WASHINGTON, DC (September 6, 2012) – Oscar-nominated actress Alfre Woodard will read Incidents in the Life of a Slave Girl at the Lincoln Memorial on September 17 as the National Endowment for the Humanities and Howard University sponsor "Celebrating Freedom," a commemoration of the issuance of the preliminary Emancipation Proclamation.
The hour-long program will feature readings, dance, and musical performances marking the 150th anniversary of President Abraham Lincoln’s announcement of his intention to free the slaves in the Confederacy.
Howard University’s Afro Blue vocal jazz ensemble will perform, a university color guard will march, and dramatic readings of historical narratives, essays and poems will mark the momentous event.
The performance will take place from 4 to 5 p.m. at the base of the Lincoln Memorial in Washington DC on Monday, September 17. The event is free and open to the public.
The Lincoln Memorial performance is the culmination of NEH’s Emancipation Nation day long commemoration  of the 150th anniversary of Abraham Lincoln’s 1862 Preliminary Emancipation Proclamation. It follows a 1:30 p.m. panel discussion by Civil War scholars on the events leading up to the Preliminary Emancipation Proclamation from the perspective of President Lincoln, enslaved African Americans, Civil War soldiers, abolitionists, and Northern free blacks. This panel will be live-streamed from Smithsonian’s National Museum of American History to “watch parties” of viewers around the country. To register to host a watch party, or find one near you, visit: http://emancipation.neh.gov/live/host-a-watch-party/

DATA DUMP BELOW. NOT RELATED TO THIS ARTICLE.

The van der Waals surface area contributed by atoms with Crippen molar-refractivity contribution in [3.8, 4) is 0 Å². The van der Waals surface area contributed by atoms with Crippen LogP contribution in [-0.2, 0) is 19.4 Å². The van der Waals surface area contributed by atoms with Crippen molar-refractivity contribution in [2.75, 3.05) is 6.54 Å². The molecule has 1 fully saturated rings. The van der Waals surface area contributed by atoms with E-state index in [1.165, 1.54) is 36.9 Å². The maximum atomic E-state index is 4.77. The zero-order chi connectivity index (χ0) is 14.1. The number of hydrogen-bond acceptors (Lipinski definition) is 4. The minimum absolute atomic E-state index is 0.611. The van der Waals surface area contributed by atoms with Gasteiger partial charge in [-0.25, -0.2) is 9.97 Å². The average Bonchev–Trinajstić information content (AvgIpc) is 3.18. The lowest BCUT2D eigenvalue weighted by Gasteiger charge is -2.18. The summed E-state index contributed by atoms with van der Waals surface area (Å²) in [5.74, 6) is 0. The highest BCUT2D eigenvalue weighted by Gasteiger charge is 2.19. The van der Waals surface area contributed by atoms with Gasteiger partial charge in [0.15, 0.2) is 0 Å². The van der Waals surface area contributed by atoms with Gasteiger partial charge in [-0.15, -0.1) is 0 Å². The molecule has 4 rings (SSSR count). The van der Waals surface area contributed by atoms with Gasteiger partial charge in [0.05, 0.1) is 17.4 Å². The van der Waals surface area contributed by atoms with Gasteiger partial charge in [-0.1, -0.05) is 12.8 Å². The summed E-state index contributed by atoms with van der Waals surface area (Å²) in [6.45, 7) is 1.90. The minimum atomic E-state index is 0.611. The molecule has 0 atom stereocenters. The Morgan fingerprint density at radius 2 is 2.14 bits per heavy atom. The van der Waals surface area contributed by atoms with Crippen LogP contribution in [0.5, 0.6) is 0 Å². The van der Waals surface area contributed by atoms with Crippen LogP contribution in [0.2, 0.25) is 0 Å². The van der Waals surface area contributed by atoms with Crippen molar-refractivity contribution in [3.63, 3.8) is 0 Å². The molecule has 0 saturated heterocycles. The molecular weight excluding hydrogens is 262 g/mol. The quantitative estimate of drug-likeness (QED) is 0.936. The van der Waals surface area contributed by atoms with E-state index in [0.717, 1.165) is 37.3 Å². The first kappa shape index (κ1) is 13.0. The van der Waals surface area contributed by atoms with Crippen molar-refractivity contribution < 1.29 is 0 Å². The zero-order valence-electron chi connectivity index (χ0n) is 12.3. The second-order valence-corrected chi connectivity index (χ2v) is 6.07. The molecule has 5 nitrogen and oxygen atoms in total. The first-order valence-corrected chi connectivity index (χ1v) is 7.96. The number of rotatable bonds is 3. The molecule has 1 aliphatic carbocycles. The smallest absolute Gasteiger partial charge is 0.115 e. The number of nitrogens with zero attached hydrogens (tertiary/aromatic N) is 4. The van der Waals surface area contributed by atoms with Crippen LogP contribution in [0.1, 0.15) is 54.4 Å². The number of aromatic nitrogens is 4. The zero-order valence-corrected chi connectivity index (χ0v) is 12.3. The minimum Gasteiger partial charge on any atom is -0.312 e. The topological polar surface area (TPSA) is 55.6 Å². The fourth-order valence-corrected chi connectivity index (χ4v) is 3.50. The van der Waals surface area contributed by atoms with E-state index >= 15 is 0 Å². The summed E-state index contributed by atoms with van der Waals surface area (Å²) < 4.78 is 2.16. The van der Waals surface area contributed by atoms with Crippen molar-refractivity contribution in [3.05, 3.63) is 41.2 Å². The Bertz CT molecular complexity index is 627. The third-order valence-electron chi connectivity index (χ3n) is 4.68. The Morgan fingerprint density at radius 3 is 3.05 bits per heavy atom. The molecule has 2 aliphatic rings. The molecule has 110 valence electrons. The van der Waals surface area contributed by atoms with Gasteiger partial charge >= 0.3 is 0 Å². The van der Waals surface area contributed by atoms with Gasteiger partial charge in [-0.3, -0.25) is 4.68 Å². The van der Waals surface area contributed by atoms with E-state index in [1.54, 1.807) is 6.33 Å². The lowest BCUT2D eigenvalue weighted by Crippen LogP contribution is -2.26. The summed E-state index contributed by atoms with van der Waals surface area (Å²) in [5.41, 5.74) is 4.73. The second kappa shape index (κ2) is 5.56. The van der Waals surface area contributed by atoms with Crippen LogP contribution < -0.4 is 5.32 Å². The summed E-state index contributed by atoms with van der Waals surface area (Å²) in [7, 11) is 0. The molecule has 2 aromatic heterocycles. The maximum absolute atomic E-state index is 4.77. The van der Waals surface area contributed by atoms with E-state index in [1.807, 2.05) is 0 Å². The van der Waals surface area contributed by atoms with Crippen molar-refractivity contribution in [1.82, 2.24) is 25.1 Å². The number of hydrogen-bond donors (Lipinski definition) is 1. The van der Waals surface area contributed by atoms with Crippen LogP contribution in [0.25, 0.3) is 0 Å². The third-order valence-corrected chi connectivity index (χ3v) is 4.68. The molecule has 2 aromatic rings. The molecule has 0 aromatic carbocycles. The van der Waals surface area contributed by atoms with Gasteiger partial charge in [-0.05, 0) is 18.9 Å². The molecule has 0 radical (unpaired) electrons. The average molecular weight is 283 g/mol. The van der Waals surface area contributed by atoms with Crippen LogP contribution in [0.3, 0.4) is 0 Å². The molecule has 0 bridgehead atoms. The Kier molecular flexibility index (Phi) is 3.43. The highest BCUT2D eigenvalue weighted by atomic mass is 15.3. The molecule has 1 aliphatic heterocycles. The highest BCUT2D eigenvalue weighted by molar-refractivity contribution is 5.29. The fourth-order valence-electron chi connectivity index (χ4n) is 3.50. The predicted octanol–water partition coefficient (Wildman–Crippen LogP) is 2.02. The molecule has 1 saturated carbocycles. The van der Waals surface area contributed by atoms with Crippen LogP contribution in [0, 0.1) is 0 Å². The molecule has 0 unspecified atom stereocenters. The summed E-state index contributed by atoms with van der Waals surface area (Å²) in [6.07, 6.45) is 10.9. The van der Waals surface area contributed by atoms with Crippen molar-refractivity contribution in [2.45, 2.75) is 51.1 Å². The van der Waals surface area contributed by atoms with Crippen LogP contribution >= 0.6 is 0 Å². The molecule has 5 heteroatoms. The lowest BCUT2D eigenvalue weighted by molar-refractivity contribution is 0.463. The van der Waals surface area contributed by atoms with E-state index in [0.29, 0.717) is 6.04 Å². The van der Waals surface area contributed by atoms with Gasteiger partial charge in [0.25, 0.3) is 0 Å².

In conjunction with the Emancipation Nation events, NEH is sponsoring a student contest for young people 18 years of age or older to submit essays or other original works based on documents presented in two NEH-funded digital projects: The Freedmen and Southern Society Project and Visualizing Emancipation. Winners will receive cash prizes and a trip to Washington. For details about the contest, please see: http://emancipation.neh.gov/student-contest/ 
The Emancipation Nation program coincides with Constitution Day. In 2004, Congress declared September 17 as Constitution Day, mandating that all federally funded educational institutions study the U.S. Constitution. The Preliminary Emancipation Proclamation is a key moment in the process that led to the adoption of the Thirteenth Amendment, which outlawed slavery.
For more information about the September 17 events, please see http://emancipation.neh.gov .